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The Violet Fairy Book

The Story Of A Gazelle
Once upon a time there lived a man who wasted all his money, and grew so poor that his
only food was a few grains of corn, which he scratched like a fowl from out of a dust-
heap.
One day he was scratching as usual among a dust-heap in the street, hoping to find
something for breakfast, when his eye fell upon a small silver coin, called an eighth,
which he greedily snatched up. 'Now I can have a proper meal,' he thought, and after
drinking some water at a well he lay down and slept so long that it was sunrise before he
woke again. Then he jumped up and returned to the dust-heap. 'For who knows,' he said
to himself, 'whether I may not have some good luck again.'
As he was walking down the road, he saw a man coming towards him, carrying a cage
made of twigs. 'Hi! you fellow!' called he, 'what have you got inside there?'
'Gazelles,' replied the man.
'Bring them here, for I should like to see them.'
As he spoke, some men who were standing by began to laugh, saying to the man with the
cage: 'You had better take care how you bargain with him, for he has nothing at all except
what he picks up from a dust-heap, and if he can't feed himself, will he be able to feed a
gazelle?'
But the man with the cage made answer: 'Since I started from my home in the country,
fifty people at the least have called me to show them my gazelles, and was there one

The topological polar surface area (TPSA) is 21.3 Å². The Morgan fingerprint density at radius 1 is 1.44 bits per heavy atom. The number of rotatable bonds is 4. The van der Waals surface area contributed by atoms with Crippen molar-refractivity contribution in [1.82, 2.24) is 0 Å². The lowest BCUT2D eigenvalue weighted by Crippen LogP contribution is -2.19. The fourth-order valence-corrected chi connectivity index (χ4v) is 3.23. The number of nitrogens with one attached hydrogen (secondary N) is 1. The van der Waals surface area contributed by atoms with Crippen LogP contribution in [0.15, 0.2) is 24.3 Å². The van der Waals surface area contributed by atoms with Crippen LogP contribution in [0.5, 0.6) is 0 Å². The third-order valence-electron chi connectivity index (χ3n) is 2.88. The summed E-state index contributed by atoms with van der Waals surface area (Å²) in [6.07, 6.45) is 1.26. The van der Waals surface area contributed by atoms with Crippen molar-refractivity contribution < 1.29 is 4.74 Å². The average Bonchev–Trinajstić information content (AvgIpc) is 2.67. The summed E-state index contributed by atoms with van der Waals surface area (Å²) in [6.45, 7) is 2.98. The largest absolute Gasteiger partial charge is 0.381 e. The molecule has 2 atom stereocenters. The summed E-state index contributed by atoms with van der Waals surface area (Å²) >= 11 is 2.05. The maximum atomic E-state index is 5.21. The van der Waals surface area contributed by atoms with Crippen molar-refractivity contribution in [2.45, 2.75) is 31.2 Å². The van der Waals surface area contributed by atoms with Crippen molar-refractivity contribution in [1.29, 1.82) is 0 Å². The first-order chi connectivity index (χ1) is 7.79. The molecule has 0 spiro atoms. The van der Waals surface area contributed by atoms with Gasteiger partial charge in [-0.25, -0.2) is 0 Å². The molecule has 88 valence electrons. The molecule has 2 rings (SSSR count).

among them who cared to buy? It is the custom for a trader in merchandise to be
summoned hither and thither, and who knows where one may find a buyer?' And he took
up his cage and went towards the scratcher of dust-heaps, and the men went with him.
'What do you ask for your gazelles?' said the beggar. 'Will you let me have one for an
eighth?'
And the man with the cage took out a gazelle, and held it out, saying, 'Take this one,
master!'
And the beggar took it and carried it to the dust-heap, where he scratched carefully till he
found a few grains of corn, which he divided with his gazelle. This he did night and
morning, till five days went by.
Then, as he slept, the gazelle woke him, saying, 'Master.'
And the man answered, 'How is it that I see a wonder?'
'What wonder?' asked the gazelle.
'Why, that you, a gazelle, should be able to speak, for, from the beginning, my father and
mother and all the people that are in the world have never told me of a talking gazelle.'
 
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